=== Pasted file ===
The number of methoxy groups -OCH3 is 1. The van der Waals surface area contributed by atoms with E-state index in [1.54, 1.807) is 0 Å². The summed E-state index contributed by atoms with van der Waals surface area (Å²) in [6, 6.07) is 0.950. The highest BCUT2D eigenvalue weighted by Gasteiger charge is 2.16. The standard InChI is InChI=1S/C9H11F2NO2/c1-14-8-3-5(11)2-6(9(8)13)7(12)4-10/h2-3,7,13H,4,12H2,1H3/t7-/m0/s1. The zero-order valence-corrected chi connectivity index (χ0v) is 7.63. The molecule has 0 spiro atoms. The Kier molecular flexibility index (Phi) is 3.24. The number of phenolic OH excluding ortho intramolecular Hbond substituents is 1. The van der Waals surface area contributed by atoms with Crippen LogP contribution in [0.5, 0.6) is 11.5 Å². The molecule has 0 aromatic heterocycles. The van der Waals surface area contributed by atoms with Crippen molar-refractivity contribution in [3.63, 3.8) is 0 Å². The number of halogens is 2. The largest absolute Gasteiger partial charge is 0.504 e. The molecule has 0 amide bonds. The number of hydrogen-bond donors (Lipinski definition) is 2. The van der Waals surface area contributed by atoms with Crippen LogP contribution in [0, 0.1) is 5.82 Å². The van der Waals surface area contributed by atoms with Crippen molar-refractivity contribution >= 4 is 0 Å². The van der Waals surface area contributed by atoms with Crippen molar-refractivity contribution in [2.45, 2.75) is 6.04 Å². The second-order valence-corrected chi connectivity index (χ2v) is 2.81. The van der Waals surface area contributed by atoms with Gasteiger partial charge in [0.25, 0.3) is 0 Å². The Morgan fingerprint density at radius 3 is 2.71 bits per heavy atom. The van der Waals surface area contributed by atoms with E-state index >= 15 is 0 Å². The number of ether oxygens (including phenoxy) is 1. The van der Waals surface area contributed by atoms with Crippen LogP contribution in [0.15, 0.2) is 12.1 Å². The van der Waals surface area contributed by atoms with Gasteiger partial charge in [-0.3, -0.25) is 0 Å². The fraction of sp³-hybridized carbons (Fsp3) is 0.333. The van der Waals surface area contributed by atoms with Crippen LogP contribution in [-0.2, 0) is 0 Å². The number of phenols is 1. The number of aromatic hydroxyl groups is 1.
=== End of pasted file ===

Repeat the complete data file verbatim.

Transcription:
The number of methoxy groups -OCH3 is 1. The van der Waals surface area contributed by atoms with E-state index in [1.54, 1.807) is 0 Å². The summed E-state index contributed by atoms with van der Waals surface area (Å²) in [6, 6.07) is 0.950. The highest BCUT2D eigenvalue weighted by Gasteiger charge is 2.16. The standard InChI is InChI=1S/C9H11F2NO2/c1-14-8-3-5(11)2-6(9(8)13)7(12)4-10/h2-3,7,13H,4,12H2,1H3/t7-/m0/s1. The zero-order valence-corrected chi connectivity index (χ0v) is 7.63. The molecule has 0 spiro atoms. The Kier molecular flexibility index (Phi) is 3.24. The number of phenolic OH excluding ortho intramolecular Hbond substituents is 1. The van der Waals surface area contributed by atoms with Crippen LogP contribution in [0.5, 0.6) is 11.5 Å². The molecule has 0 aromatic heterocycles. The van der Waals surface area contributed by atoms with Crippen molar-refractivity contribution in [3.63, 3.8) is 0 Å². The number of halogens is 2. The largest absolute Gasteiger partial charge is 0.504 e. The molecule has 0 amide bonds. The number of hydrogen-bond donors (Lipinski definition) is 2. The van der Waals surface area contributed by atoms with Crippen LogP contribution in [0, 0.1) is 5.82 Å². The van der Waals surface area contributed by atoms with Crippen molar-refractivity contribution >= 4 is 0 Å². The van der Waals surface area contributed by atoms with Crippen molar-refractivity contribution in [2.45, 2.75) is 6.04 Å². The second-order valence-corrected chi connectivity index (χ2v) is 2.81. The van der Waals surface area contributed by atoms with Gasteiger partial charge in [0.25, 0.3) is 0 Å². The Morgan fingerprint density at radius 3 is 2.71 bits per heavy atom. The van der Waals surface area contributed by atoms with E-state index >= 15 is 0 Å². The number of ether oxygens (including phenoxy) is 1. The van der Waals surface area contributed by atoms with Crippen LogP contribution in [0.15, 0.2) is 12.1 Å². The van der Waals surface area contributed by atoms with Gasteiger partial charge in [-0.3, -0.25) is 0 Å². The fraction of sp³-hybridized carbons (Fsp3) is 0.333. The van der Waals surface area contributed by atoms with Crippen LogP contribution in [-0.2, 0) is 0 Å². The number of phenols is 1. The number of aromatic hydroxyl groups is 1.